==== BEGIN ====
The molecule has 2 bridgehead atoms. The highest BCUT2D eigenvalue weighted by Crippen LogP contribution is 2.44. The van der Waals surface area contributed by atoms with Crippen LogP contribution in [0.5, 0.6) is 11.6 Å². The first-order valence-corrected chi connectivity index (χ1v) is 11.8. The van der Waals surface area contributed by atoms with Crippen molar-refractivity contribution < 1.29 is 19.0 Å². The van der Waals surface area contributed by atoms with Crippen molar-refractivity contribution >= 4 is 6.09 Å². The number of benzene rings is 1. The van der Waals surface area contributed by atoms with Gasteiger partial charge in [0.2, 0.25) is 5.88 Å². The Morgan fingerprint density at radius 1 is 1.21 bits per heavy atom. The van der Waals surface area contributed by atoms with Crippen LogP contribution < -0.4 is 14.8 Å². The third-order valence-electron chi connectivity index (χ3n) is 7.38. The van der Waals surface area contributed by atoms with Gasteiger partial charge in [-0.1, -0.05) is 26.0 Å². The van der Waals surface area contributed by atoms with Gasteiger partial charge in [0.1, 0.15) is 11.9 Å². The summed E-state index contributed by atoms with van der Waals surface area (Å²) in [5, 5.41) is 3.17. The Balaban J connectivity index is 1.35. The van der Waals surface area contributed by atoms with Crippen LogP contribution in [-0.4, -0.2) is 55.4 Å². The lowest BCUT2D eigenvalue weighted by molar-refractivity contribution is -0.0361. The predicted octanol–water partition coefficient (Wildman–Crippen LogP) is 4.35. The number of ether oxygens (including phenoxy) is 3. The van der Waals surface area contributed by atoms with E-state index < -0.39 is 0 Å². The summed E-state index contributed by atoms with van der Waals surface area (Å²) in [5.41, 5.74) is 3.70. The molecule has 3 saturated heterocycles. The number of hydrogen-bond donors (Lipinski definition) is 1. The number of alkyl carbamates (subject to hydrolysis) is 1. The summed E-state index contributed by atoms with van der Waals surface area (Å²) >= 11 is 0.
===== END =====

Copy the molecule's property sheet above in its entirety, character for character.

The molecule has 2 bridgehead atoms. The highest BCUT2D eigenvalue weighted by Crippen LogP contribution is 2.44. The van der Waals surface area contributed by atoms with Crippen LogP contribution in [0.5, 0.6) is 11.6 Å². The first-order valence-corrected chi connectivity index (χ1v) is 11.8. The van der Waals surface area contributed by atoms with Crippen molar-refractivity contribution < 1.29 is 19.0 Å². The van der Waals surface area contributed by atoms with Crippen molar-refractivity contribution >= 4 is 6.09 Å². The number of benzene rings is 1. The van der Waals surface area contributed by atoms with Gasteiger partial charge in [0.2, 0.25) is 5.88 Å². The Morgan fingerprint density at radius 1 is 1.21 bits per heavy atom. The van der Waals surface area contributed by atoms with Crippen LogP contribution < -0.4 is 14.8 Å². The third-order valence-electron chi connectivity index (χ3n) is 7.38. The van der Waals surface area contributed by atoms with Gasteiger partial charge in [-0.1, -0.05) is 26.0 Å². The van der Waals surface area contributed by atoms with Gasteiger partial charge in [0.1, 0.15) is 11.9 Å². The summed E-state index contributed by atoms with van der Waals surface area (Å²) in [5, 5.41) is 3.17. The Balaban J connectivity index is 1.35. The van der Waals surface area contributed by atoms with Crippen LogP contribution in [-0.4, -0.2) is 55.4 Å². The lowest BCUT2D eigenvalue weighted by molar-refractivity contribution is -0.0361. The predicted octanol–water partition coefficient (Wildman–Crippen LogP) is 4.35. The number of ether oxygens (including phenoxy) is 3. The van der Waals surface area contributed by atoms with E-state index < -0.39 is 0 Å². The summed E-state index contributed by atoms with van der Waals surface area (Å²) in [5.41, 5.74) is 3.70. The molecule has 3 saturated heterocycles. The number of hydrogen-bond donors (Lipinski definition) is 1. The number of alkyl carbamates (subject to hydrolysis) is 1. The summed E-state index contributed by atoms with van der Waals surface area (Å²) >= 11 is 0.